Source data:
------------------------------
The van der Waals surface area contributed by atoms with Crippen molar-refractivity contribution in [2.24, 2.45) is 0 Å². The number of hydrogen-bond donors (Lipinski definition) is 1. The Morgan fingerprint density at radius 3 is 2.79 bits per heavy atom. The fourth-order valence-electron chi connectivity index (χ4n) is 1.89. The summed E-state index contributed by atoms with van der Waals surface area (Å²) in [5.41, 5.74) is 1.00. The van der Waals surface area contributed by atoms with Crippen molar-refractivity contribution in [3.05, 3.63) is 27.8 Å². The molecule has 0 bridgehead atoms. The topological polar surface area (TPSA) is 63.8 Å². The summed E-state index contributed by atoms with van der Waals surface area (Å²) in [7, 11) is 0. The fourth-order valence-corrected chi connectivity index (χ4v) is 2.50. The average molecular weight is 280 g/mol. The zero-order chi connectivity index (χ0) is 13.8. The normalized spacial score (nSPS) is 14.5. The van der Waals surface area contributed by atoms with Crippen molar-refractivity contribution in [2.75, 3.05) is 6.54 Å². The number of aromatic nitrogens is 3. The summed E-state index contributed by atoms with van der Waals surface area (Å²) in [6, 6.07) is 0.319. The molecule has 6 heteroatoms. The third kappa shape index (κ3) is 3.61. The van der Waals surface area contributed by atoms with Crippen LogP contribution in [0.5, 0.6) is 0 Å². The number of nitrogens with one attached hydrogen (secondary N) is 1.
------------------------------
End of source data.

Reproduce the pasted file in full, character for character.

The van der Waals surface area contributed by atoms with Crippen molar-refractivity contribution in [2.24, 2.45) is 0 Å². The number of hydrogen-bond donors (Lipinski definition) is 1. The Morgan fingerprint density at radius 3 is 2.79 bits per heavy atom. The fourth-order valence-electron chi connectivity index (χ4n) is 1.89. The summed E-state index contributed by atoms with van der Waals surface area (Å²) in [5.41, 5.74) is 1.00. The van der Waals surface area contributed by atoms with Crippen molar-refractivity contribution in [3.05, 3.63) is 27.8 Å². The molecule has 0 bridgehead atoms. The topological polar surface area (TPSA) is 63.8 Å². The summed E-state index contributed by atoms with van der Waals surface area (Å²) in [7, 11) is 0. The fourth-order valence-corrected chi connectivity index (χ4v) is 2.50. The average molecular weight is 280 g/mol. The zero-order chi connectivity index (χ0) is 13.8. The normalized spacial score (nSPS) is 14.5. The van der Waals surface area contributed by atoms with Crippen molar-refractivity contribution in [2.75, 3.05) is 6.54 Å². The number of aromatic nitrogens is 3. The summed E-state index contributed by atoms with van der Waals surface area (Å²) in [6, 6.07) is 0.319. The molecule has 6 heteroatoms. The third kappa shape index (κ3) is 3.61. The van der Waals surface area contributed by atoms with Crippen LogP contribution in [0.5, 0.6) is 0 Å². The number of nitrogens with one attached hydrogen (secondary N) is 1.